The Mercedes driver shrugged off concerns that the new start procedures could cause ‘chaos’ on the run to La Source as he comfortably converted his pole position into a lead he would maintain for the following 43 laps
Indeed, though the first start was aborted when Nico Hulkenberg developed problems on the formation lap, the eventual getaway proved clean for Hamilton on the inside line. This was in stark contrast to fellow front-row starter Rosberg, who suffered a terrible ‘second phase’ off the line, leaving him swamped either side by the fast starting Sergio Perez and Daniel Ricciardo.
Buoyed by his quick getaway, Perez immediately set about trying to get a run on Hamilton through Eau Rouge and towards Les Combes, but his attempt to pass around the outside would prove futile as the defending champion proved the last of the late-brakers.
With Perez unable to sustain the leading pace, Hamilton quickly multiplied his advantage over the Mexican during the opening laps, while Rosberg found himself already slipping adrift in fourth position, ahead of Sebastian Vettel, Valtteri Bottas, Felipe Massa and Romain Grosjean.
Indeed, with Hamilton pulling away, all eyes were on Rosberg to make an impression on Perez and Ricciardo ahead, his cause being aided when both pulled in for a first pit-stop by lap seven thus releasing him into clear air. When he went on to pit on lap 12, he would emerge second, though not before a wheel-to-wheel moment with Perez on the exit.
Having been upwards of nine seconds behind Hamilton before the stops, Rosberg appeared more comfortable on the medium rubber and in the direct aftermath of the pit-stop would take chunks from Hamilton’s advantage.
It was a charge that would see the lead cut to as little as 3.1secs on lap 20 when the Virtual Safety Car was deployed to clear the stricken Red Bull of a hapless Ricciardo, which had expired at the chicane whilst he was running fifth.
Ricciardo’s exit had come just as he had been dismissed by a charging Grosjean in the Lotus, the Frenchman – who had qualified fourth but was forced to start ninth after a penalty – having picked his way up the order having taken a punt on more soft tyres for the second stint. Taking him all the way to third place at the expense of a flagging Perez too, the VSC would prove well timed for him as he dived for the pits to swap to medium rubber, along with Massa, Kimi Raikkonen and Max Verstappen – up from 16th and 18th respectively.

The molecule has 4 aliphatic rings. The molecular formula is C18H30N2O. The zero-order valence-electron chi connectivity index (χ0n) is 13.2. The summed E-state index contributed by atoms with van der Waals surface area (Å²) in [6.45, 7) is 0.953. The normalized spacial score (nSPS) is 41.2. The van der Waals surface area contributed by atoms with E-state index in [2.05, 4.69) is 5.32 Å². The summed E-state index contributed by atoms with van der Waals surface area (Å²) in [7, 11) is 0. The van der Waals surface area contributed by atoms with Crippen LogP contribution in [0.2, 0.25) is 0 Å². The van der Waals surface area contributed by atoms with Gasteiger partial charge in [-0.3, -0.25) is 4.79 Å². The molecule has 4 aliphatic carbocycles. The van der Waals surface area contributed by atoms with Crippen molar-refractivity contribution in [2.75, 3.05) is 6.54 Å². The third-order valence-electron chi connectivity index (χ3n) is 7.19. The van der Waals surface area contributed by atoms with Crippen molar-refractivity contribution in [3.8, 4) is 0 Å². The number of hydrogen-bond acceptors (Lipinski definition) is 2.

Choosing to stay on track, Hamilton coolly proceeded to get the hammer down in response to Rosberg at the resumption of action, multiplying his advantage again to six seconds before stopping again on lap 28.
It would prove the charge to ultimately neuter Rosberg’s burgeoning challenge, the German’s response limited to the odd faster lap on the final set of soft tyres but unable to put his team-mate under any discernible pressure.
As such, Hamilton was left to clinch his sixth win of the season by two seconds, a success that sees him put 28 points between himself and his team-mate with eight races remaining.
Behind Rosberg, the fight for third place would come down to a determined Vettel – running in third place after persevering with a risky one-stop strategy – and the inspired Grosjean. Indeed, with Vettel wrestling his increasingly ill-handling car ahead of his a swiftly closing Grosjean, the fight for the final spot on the podium seemed to be building to a last lap showdown.
However, Vettel’s hopes of clinging on would be dashed on the penultimate lap when his right-rear tyre finally cried enough down the Kemmel Straight, a dramatic blowout that the four-time champion was fortunate to control. A heart-breaking conclusion to a hard fought drive, the failure would see Vettel finish out of the top ten for the first time this season.
His loss, however, was Grosjean’s gain as he capitalised to pick up his and Lotus’ first podium finish since the 2013 United States Grand Prix, the Frenchman making the most of his car’s unexpected upturn in performance to finish a well-deserved third.
One of the few drivers not to pit during the VSC, Daniil Kvyat’s later stop would see him drop from fifth to tenth place with 15 laps remaining, only for the Russian to show his racing mettle by picking off the drivers ahead in the final stages, before being promoted to fourth at the expense of Vettel.
Though unable to sustain his quick pace early on, fifth place still marks Perez and Force India’s best finish of the season having successfully rebuffed the late attentions of both Massa and Raikkonen, who crossed the line sixth and seventh. Up from 18th on the grid, Verstappen very nearly had the measure of Raikkonen on the final lap, only to out-brake himself into Les Combes, forcing him to settle for eighth.
Having started third, Valtteri Bottas endured a dismal afternoon after a mistake at the first pit-stop saw the team fit a single medium rear tyre amongst a set of soft tyres. Being slapped with a drive-thru penalty and completing the entire stint on the mis-matched rubber, Bottas could only recover to ninth.
Picking up the final point in tenth for the second race in a row, Marcus Ericsson kept his nose clean to finish clear of Sauber team-mate Felipe Nasr, while McLaren-Honda experienced a long afternoon as both Fernando Alonso and Jenson Button posed little challenge down in 13th and 14th.
As well as Ricciardo and Hulkenberg, Carlos Sainz developed issues on the second formation lap to be ruled out of contention, while Pastor Maldonado was left to wonder what could have been after retiring with engine problems early on from seventh when he was running ahead of Grosjean